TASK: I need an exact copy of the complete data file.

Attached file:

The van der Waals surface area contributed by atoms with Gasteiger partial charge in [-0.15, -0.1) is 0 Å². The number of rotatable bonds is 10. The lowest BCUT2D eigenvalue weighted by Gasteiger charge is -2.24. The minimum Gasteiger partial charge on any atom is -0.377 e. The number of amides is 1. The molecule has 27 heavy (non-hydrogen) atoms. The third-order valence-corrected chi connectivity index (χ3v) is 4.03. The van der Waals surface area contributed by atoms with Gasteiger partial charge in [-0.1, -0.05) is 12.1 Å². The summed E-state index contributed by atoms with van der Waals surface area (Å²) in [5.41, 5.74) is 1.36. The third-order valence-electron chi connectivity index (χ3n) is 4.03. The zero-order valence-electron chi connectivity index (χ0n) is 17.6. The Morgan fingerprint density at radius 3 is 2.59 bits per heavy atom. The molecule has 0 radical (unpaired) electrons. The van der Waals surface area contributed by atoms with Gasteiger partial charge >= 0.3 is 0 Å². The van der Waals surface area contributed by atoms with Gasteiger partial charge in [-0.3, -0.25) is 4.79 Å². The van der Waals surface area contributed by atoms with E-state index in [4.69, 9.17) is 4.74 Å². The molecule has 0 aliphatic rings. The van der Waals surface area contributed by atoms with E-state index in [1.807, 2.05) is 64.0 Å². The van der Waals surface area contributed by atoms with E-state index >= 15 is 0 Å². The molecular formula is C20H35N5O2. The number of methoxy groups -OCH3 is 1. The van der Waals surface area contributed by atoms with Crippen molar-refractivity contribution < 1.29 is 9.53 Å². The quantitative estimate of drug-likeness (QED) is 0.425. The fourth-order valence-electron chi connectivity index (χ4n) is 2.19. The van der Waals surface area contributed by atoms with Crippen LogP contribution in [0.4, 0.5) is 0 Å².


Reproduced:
The van der Waals surface area contributed by atoms with Gasteiger partial charge in [-0.15, -0.1) is 0 Å². The number of rotatable bonds is 10. The lowest BCUT2D eigenvalue weighted by Gasteiger charge is -2.24. The minimum Gasteiger partial charge on any atom is -0.377 e. The number of amides is 1. The molecule has 27 heavy (non-hydrogen) atoms. The third-order valence-corrected chi connectivity index (χ3v) is 4.03. The van der Waals surface area contributed by atoms with Gasteiger partial charge in [-0.1, -0.05) is 12.1 Å². The summed E-state index contributed by atoms with van der Waals surface area (Å²) in [5.41, 5.74) is 1.36. The third-order valence-electron chi connectivity index (χ3n) is 4.03. The zero-order valence-electron chi connectivity index (χ0n) is 17.6. The Morgan fingerprint density at radius 3 is 2.59 bits per heavy atom. The molecule has 0 radical (unpaired) electrons. The van der Waals surface area contributed by atoms with Gasteiger partial charge >= 0.3 is 0 Å². The van der Waals surface area contributed by atoms with Gasteiger partial charge in [-0.3, -0.25) is 4.79 Å². The van der Waals surface area contributed by atoms with E-state index in [4.69, 9.17) is 4.74 Å². The molecule has 0 aliphatic rings. The van der Waals surface area contributed by atoms with E-state index in [1.807, 2.05) is 64.0 Å². The van der Waals surface area contributed by atoms with E-state index >= 15 is 0 Å². The molecular formula is C20H35N5O2. The number of methoxy groups -OCH3 is 1. The van der Waals surface area contributed by atoms with Crippen molar-refractivity contribution < 1.29 is 9.53 Å². The quantitative estimate of drug-likeness (QED) is 0.425. The fourth-order valence-electron chi connectivity index (χ4n) is 2.19. The van der Waals surface area contributed by atoms with Crippen LogP contribution in [0.4, 0.5) is 0 Å².